1.60Rural Aid not only recognises the issue but has also put forward a plan to respond to it:

Addressing the undisputed mental wellbeing challenge in rural Australia requires long-term thinking and commitment. Rural Aid proposes the appointment of more professionally accredited counsellors into more communities – minimum three-year appointments, to support more farmers (as per its current model), funded by government and corporate/philanthropic supporters.[44]

More funding required for agencies preparing and responding to natural disasters

1.61A perhaps not unexpected theme coming through the submissions was that of funding support to the various agencies preparing for and responding to natural disasters. The Australian Council of Social Service’s recommendations all revolved around greater funding support:

Recommendation 1: Create a permanent enabling fund, the CommunitySector Disaster Resilience Fund to strengthen the sector's preparedness and capability to respond to disasters.

Recommendation 2: Create a permanent flexible contingency fund, the Community Sector Disaster Contingency Fund, to allow service providers access to additional funds to rapidly respond to specific disaster incidents.

Recommendation 3: Fund the sector to strengthen its disaster management tool to improve the knowledge, skills and continuity plans of providers in relation to disasters and extreme weather.[45]

1.62The Australian Local Government Association observed the disconnect between what local council are responsible for, and the funding they receive to maintain it:

Councils look after one-third of all public assets in Australia, around $530billion including roads, bridges, buildings, land, machinery and equipment, but collect but about 3.5 per cent of total Australian tax revenue via rates. The remaining 96.5 per cent of all taxes are collected by state and federal governments.[46]

Local councils

1.63On the question of local councils, the Moreton Bay Council (QLD) provided some more detailed comment:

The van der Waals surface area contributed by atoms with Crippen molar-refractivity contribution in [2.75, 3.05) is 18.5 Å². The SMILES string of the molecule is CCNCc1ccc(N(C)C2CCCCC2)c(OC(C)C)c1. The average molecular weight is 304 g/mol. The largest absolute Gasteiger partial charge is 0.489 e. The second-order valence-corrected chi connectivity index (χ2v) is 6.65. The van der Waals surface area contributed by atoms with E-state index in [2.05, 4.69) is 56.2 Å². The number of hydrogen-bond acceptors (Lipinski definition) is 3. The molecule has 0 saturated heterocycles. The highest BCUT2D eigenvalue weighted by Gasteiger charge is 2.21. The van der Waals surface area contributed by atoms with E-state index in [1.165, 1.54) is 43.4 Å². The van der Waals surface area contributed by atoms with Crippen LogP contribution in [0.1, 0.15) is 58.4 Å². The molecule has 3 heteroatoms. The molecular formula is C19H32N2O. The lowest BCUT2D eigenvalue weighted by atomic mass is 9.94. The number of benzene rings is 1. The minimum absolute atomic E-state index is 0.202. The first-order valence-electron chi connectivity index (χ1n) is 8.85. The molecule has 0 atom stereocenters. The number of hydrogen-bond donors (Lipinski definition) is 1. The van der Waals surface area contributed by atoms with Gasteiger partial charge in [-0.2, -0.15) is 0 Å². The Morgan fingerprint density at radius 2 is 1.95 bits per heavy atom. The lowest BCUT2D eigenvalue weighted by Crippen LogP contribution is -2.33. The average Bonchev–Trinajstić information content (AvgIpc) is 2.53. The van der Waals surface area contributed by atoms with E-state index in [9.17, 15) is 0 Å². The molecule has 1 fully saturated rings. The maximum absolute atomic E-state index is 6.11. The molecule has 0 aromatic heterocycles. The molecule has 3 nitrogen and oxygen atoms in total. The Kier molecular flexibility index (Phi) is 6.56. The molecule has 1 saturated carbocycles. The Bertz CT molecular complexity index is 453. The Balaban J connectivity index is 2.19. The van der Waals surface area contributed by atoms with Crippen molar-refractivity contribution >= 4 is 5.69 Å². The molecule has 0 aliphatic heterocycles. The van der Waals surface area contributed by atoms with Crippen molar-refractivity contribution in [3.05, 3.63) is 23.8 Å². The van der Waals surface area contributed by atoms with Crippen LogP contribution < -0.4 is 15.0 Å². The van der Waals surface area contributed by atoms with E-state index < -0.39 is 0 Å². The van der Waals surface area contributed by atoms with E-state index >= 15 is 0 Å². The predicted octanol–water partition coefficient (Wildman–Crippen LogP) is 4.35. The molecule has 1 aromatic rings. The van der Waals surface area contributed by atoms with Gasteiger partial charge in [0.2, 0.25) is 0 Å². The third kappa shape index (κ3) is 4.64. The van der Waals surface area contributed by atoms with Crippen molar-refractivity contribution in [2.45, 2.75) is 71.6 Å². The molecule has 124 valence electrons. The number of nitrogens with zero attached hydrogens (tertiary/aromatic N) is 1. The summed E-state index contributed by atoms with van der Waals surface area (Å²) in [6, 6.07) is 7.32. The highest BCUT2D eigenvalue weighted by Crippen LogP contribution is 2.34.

There is currently no accepted baseline or standard for funding LocalGovernment response, relief and recovery disaster operations across Australia. To support climate adaptation, a baseline level of funding must be established to support permanent local government staff positions to deliver specific resilience, response and recovery actions…

Establishing a well-resourced and sustainable national network of training colleges for delivering nationally accredited vocational and tertiary training for the Emergency Management sector should be the first step for any government wishing to build national resilience and improve community outcomes.[47]

Further work

1.64The committee intends conducting further public hearings in areas around Australia affected by natural disasters such as the south-east coast of NewSouthWales, and the Gulf of Carpentaria, and other regional areas.

1.65Submissions to the inquiry remain open, and the committee looks forward to receiving further community input from individuals and organisations alike—particularly from those areas directly affected by recent natural disasters.

1.66The committee received a number of submissions discussing insurance payouts and from the insurance companies themselves. The committee considered this issue and agreed that it was beyond the scope of this inquiry.

1.67Given this, the committee noted and commended the government’s establishment of an inquiry into the issue of insurance in the House of Representative Economics committee. This committee would like to see this inquiry address the issue of insurance companies’ handling of flood payouts across Australia.

Recommendation 1

1.68The Senate Select Committee on Australia’s Disaster Resilience recommends that the House of Representatives Economics Committee examine insurance companies’ handling of flood payouts.